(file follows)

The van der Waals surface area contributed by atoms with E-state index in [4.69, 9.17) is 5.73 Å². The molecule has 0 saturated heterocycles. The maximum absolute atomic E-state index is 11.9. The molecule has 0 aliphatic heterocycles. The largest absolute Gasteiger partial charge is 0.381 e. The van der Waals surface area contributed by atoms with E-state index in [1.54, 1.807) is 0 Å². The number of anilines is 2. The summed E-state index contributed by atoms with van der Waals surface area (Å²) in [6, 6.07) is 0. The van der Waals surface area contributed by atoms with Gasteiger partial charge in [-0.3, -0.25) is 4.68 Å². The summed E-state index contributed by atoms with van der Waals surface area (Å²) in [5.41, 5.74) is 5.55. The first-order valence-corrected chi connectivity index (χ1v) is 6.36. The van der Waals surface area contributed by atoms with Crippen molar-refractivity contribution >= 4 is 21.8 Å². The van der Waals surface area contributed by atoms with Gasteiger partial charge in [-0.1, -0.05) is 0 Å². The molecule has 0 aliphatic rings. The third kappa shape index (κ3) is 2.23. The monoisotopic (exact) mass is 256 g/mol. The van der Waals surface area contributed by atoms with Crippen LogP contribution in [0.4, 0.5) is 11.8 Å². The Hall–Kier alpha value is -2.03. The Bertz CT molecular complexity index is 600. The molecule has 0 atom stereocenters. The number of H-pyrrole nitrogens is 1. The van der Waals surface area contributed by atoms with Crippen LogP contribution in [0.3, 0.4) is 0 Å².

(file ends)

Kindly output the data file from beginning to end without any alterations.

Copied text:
The van der Waals surface area contributed by atoms with E-state index in [4.69, 9.17) is 5.73 Å². The molecule has 0 saturated heterocycles. The maximum absolute atomic E-state index is 11.9. The molecule has 0 aliphatic heterocycles. The largest absolute Gasteiger partial charge is 0.381 e. The van der Waals surface area contributed by atoms with E-state index in [1.54, 1.807) is 0 Å². The number of anilines is 2. The summed E-state index contributed by atoms with van der Waals surface area (Å²) in [6, 6.07) is 0. The van der Waals surface area contributed by atoms with Gasteiger partial charge in [-0.3, -0.25) is 4.68 Å². The summed E-state index contributed by atoms with van der Waals surface area (Å²) in [5.41, 5.74) is 5.55. The first-order valence-corrected chi connectivity index (χ1v) is 6.36. The van der Waals surface area contributed by atoms with Crippen molar-refractivity contribution >= 4 is 21.8 Å². The van der Waals surface area contributed by atoms with Gasteiger partial charge in [-0.1, -0.05) is 0 Å². The molecule has 0 aliphatic rings. The third kappa shape index (κ3) is 2.23. The monoisotopic (exact) mass is 256 g/mol. The van der Waals surface area contributed by atoms with Crippen LogP contribution in [0.4, 0.5) is 11.8 Å². The Hall–Kier alpha value is -2.03. The Bertz CT molecular complexity index is 600. The molecule has 0 atom stereocenters. The number of H-pyrrole nitrogens is 1. The van der Waals surface area contributed by atoms with Crippen LogP contribution in [0.3, 0.4) is 0 Å².